Dangerous Chinese Illusions
America’s political establishment—Democrats and Republicans, liberals and Conservatives—desperately want to believe that China harbors no malign intentions.
It’s easy to understand that hope. The consequences of facing the worlds’ largest population and second largest economy, a nation aligned directly with Russia, the planet’s greatest nuclear force and occupying the world’s largest national land mass—are truly horrifying.
That doesn’t make the reality any less substantial. There is almost no evidence that Beijing,
has any intention of acting in a manner that indicates anything other than belligerent intent. China is, indeed, acting “like a bully.” The evidence is abundant. Beijing’s military budget continues to soar. Its espionage effort is increasingly extensive. It has done nothing to rein in its North Korean client states’ nuclear brinksmanship. It continues its illegal expansionist activities, both in the development of artificial islands and its dominance of the offshore exclusive economic zone of the Philippines. Its military influence in Latin America and Africa grows.
Spacewar reports that,
Beijing has embarked on an extensive project to build a “blue water” navy and modernise its two million-strong military, the world’s largest. The country’s rapidly expanding military might includes a range of maritime defence capabilities, a fleet of attack submarines, and highly sophisticated anti-aircraft systems that prevent enemy vessels from nearing its coast. Chinese President Xi Jinping has said that ‘all must be done’ to improve the country’s battle capacities so it can ‘fight and win wars.
the Chinese are reportedly working on a handful of high-tech next-generation ships, weapons and naval systems. China has plans to grow its navy to 351 ships [the U.S. Navy only has approximately 276] by 2020 as the Chinese continue to develop their military’s ability to strike global targets, according to a recent Congressional report.
A Foreign Policy article notes that a,
confidential U.N. Report details North Korea’s front companies in China. …an unpublished U.N. report obtained by Foreign Policy …documents sophisticated North Korean efforts to evade sanctions … China has proved a fickle partner at best in Washington’s effort to stymie Pyongyang’s nuclear ambitions…China, despite its apparent cooperation of late with international efforts to sanction North Korea, has instead served as Pyongyang’s economic lifeline, purchasing the vast majority of its coal, gold, and iron ore and serving as the primary hub for illicit trade that undermines a raft of U.N. sanctions that China nominally supports, the report’s findings suggest. As early as December 2016, China had blown past a U.N.-imposed ceiling of 1 million metric tons on coal imports, purchasing twice that amount. China then shrugged off a requirement to report its North Korean coal imports to the U.N. Security Council sanctions committee. When U.S. and Japanese diplomats pressed their Chinese counterpart for an explanation in a closed-door meeting this month, the Chinese diplomat said nothing, according to a U.N.-based official. North Korean banks and firms, meanwhile, have maintained access to international financial markets through a vast network of Chinese-based front companies, enabling Pyongyang to evade sanctions.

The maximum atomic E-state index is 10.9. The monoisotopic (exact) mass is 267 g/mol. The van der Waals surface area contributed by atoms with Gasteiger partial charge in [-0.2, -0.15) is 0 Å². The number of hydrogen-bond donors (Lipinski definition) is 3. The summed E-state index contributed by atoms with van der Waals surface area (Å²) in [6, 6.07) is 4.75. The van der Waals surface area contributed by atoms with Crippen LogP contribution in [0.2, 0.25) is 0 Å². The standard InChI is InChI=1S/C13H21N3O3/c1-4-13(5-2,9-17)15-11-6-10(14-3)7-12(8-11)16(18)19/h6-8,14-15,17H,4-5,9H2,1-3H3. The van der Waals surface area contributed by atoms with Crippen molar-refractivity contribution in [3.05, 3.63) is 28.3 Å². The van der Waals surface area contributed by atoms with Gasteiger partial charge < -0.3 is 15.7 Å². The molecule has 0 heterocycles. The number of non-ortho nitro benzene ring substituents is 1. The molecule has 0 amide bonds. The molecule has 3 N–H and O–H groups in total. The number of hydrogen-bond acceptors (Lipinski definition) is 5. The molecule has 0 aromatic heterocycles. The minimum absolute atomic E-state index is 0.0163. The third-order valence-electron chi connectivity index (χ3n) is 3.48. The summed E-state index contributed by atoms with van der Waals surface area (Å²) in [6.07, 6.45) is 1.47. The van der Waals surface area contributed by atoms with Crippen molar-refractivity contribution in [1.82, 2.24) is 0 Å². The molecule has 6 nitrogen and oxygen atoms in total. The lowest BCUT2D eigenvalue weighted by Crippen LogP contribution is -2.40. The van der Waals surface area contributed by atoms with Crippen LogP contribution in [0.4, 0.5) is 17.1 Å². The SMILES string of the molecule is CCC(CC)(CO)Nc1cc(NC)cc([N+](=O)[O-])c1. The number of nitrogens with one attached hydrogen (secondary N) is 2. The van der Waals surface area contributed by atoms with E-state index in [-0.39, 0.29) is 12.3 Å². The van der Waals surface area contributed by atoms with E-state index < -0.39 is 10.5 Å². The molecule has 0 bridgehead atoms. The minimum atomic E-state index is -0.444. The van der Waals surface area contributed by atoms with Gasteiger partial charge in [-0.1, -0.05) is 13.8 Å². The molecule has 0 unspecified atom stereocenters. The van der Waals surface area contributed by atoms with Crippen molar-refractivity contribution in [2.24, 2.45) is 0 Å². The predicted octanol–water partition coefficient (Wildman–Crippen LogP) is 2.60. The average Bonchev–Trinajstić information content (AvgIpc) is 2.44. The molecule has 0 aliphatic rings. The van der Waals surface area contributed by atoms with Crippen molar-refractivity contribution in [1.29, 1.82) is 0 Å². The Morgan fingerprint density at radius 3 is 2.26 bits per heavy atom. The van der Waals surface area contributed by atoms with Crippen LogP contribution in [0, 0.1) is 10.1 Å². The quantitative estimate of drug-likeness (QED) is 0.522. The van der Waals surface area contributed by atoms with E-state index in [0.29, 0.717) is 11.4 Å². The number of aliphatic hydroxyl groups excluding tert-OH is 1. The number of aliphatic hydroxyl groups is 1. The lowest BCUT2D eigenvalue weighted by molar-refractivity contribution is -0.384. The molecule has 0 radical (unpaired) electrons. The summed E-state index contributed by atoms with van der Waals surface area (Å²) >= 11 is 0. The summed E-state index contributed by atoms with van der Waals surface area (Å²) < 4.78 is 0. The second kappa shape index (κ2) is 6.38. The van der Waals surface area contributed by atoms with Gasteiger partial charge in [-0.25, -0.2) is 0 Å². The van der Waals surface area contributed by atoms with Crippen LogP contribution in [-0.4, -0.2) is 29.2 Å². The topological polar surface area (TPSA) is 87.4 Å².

A Washington Free Beacon analysis notes:
Recent press reports that have received little attention in the West indicate that China is quintupling the size of its marine corps, from roughly 20,000 to 100,000 troops. We really should be paying more attention…You only need a large marine corps if you intend to assert yourself overseas. A perceptive piece last year in The National Interest surveyed this development… The article asked readers to consider “the potential ramifications of such a Chinese amphibious force maintaining a constant presence in, say, Southeast Asia,’or indeed that it “may routinely operate in the Indian Ocean as well—and, for that matter, even in the Mediterranean.’With such an increase in size that we now expect, such expectations are entirely reasonable. Considered along with Beijing’s “One Belt, One Road” initiative and its newly aggressive basing strategy, with naval facilities operating and/or under construction in Pakistan and Djibouti, it also seems that merely regional goals are not the extent of China’s ambitions…Far from a peaceful rise as a nation comfortable with existing international norms and reasonably concerned with its own security, China gives every indication of a desire to call the shots globally. If it achieves such a position, the world will come to miss American predominance—and so will Americans.
Originally published on the New York Analysis of Policy and Government.
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